Companies and organizations often do “exit interviews,” and they do so for many different reasons. But the biggest one is that they get really honest answers. And this is a great time to do the same with graduating seniors.
While people are “under” you, the faucet is often shut because there is usually too much to lose. But once they don’t have anything to lose, people let it flow. Companies do these exit interviews so they can learn, become better at what they do and more faithfully care for their employees.
I think student ministry pastors need to do this, too. Asking graduating seniors the following questions can help you become better at what you do, be more in tune with the actual needs of your students, and provide a natural way for you to give a few things for them to think about as they move onto the next stage of education. But mostly it’s about asking them questions and keeping your ears open.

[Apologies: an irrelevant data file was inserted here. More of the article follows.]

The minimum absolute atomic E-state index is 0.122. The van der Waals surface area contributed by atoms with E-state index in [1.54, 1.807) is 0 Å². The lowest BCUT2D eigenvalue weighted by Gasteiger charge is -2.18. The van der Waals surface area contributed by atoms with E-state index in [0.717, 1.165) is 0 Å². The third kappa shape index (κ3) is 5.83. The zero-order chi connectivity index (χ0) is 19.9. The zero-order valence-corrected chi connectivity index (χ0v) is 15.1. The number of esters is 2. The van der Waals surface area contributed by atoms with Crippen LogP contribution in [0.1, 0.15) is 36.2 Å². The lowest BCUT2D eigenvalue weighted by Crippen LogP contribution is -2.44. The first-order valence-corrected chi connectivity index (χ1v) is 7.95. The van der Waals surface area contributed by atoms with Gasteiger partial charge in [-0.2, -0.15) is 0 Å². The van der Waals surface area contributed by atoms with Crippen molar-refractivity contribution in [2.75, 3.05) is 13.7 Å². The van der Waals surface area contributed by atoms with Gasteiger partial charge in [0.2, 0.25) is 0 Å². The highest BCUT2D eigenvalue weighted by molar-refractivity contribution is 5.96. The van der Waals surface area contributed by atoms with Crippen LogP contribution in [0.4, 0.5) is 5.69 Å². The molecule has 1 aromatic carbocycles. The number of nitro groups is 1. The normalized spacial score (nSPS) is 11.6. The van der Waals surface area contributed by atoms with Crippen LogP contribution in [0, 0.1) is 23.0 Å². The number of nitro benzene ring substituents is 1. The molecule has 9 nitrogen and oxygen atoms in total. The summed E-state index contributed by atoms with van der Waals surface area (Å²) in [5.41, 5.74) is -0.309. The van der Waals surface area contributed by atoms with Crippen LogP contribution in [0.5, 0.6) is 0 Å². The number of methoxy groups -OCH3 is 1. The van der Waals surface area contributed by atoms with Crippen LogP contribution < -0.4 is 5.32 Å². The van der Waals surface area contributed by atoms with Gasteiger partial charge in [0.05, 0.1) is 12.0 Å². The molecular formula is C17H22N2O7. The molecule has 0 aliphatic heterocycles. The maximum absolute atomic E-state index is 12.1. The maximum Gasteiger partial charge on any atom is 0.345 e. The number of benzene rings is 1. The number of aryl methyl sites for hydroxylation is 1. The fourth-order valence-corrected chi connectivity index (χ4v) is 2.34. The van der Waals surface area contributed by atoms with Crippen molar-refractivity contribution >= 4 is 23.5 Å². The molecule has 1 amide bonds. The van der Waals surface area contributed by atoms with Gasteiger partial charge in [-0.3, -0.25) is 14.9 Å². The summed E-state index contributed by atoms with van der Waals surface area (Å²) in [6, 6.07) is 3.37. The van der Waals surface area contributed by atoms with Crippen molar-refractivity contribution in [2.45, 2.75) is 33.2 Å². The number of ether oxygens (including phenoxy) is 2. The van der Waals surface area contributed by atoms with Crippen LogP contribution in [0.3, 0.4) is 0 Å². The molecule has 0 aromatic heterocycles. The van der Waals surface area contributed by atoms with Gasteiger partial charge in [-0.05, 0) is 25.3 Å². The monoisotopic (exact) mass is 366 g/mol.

Here are 10 questions to ask graduating seniors:
1. What is one thing you would NOT want to see changed in our ministry?
2. If you were me, what two things would you do differently in our ministry?
3. What questions are you thinking through right now? (Note: This is a good one to ask because it can clue you in to which questions you should answer for the next year’s graduating seniors!)
4. What do you think the biggest need of the students in our ministry is?
5. What aspect of our ministry do you think is the most effective in helping students grow in their faith? Why that one? Anything we can do better?
6. What do you think the students at (name school here) want the most out of life? What is a way that our ministry can meet/address that desire?
7. What was it that helped you best connect in our ministry?
8. Do you feel like you were invested in, the way you expect churches to invest in people? What could we do better?
9. Was there anything in our ministry that made you feel uncomfortable or discouraged?
10. Do you feel like you were encouraged in our ministry? If so, what did you find to be most encouraging?
If you desire to be more effective in what you do, ask for the faucet to be turned on.